Changes in infants' ability to switch visual attention in the first three months of life.
Atkinson J., Hood B., Wattam-Bell J., Braddick O.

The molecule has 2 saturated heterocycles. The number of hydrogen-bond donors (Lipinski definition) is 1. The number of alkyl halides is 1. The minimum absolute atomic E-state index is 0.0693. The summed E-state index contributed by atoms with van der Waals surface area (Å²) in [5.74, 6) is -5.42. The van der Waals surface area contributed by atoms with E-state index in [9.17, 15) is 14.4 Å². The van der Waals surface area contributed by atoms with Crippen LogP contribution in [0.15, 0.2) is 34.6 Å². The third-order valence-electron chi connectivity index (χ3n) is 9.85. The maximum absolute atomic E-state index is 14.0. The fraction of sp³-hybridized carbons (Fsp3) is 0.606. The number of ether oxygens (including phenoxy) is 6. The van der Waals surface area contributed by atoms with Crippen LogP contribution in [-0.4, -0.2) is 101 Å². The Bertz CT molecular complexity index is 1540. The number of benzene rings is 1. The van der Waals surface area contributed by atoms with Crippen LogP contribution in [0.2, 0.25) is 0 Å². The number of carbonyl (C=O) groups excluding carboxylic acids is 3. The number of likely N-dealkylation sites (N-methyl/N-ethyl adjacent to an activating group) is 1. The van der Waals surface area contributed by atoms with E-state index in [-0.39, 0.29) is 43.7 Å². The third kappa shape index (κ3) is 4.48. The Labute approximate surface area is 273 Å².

The abilities of 1-month-old and 3-month-old infants to shift their gaze from a central target to a peripheral target were compared in four experiments. In experiment 1 targets matched in mean luminance to the background were presented to infants in the periphery at varying levels of contrast. The contrast thresholds for target detection were found to be significantly different for 1-month-olds compared with 3-month-olds. With targets set close to these contrast thresholds, correct refixations and the latency for shifting attention were examined in experiment 2. Two conditions were used: a peripheral target was presented against a homogeneous background (noncompetition); and in the second condition, the patterned target appeared at one of two lighter peripheral windows set against a darker background (competition). Although there was no difference between the two age groups in the latency for shifting visual attention, 1-month-olds were found to make more directional errors in the competition condition. The competition effect of two potential targets on latencies was examined in experiment 3. In the competition condition, two identical peripheral patterned targets were presented to the infants. The 3-month-olds refixated more quickly to one of the double targets in the competition condition than to a single peripheral target, whereas 1-month-olds were slowed down by a double target display. Finally, in experiment 4 the ability of the infants to process and disengage from a central stimulus and to refixate towards a similar peripheral target was examined. This type of competition disrupted both the direction of the first eye movement and the latency to shift attention in both age groups. However, the effect was significantly greater for the 1-month-olds. Taken together, the results of these experiments demonstrate the greater disruption of fixation-shift behaviour in 1-month-olds compared with 3-month-olds when competing visual stimuli are used. This developmental change is explained in terms of maturation of executive cortical orienting systems over the first months of life.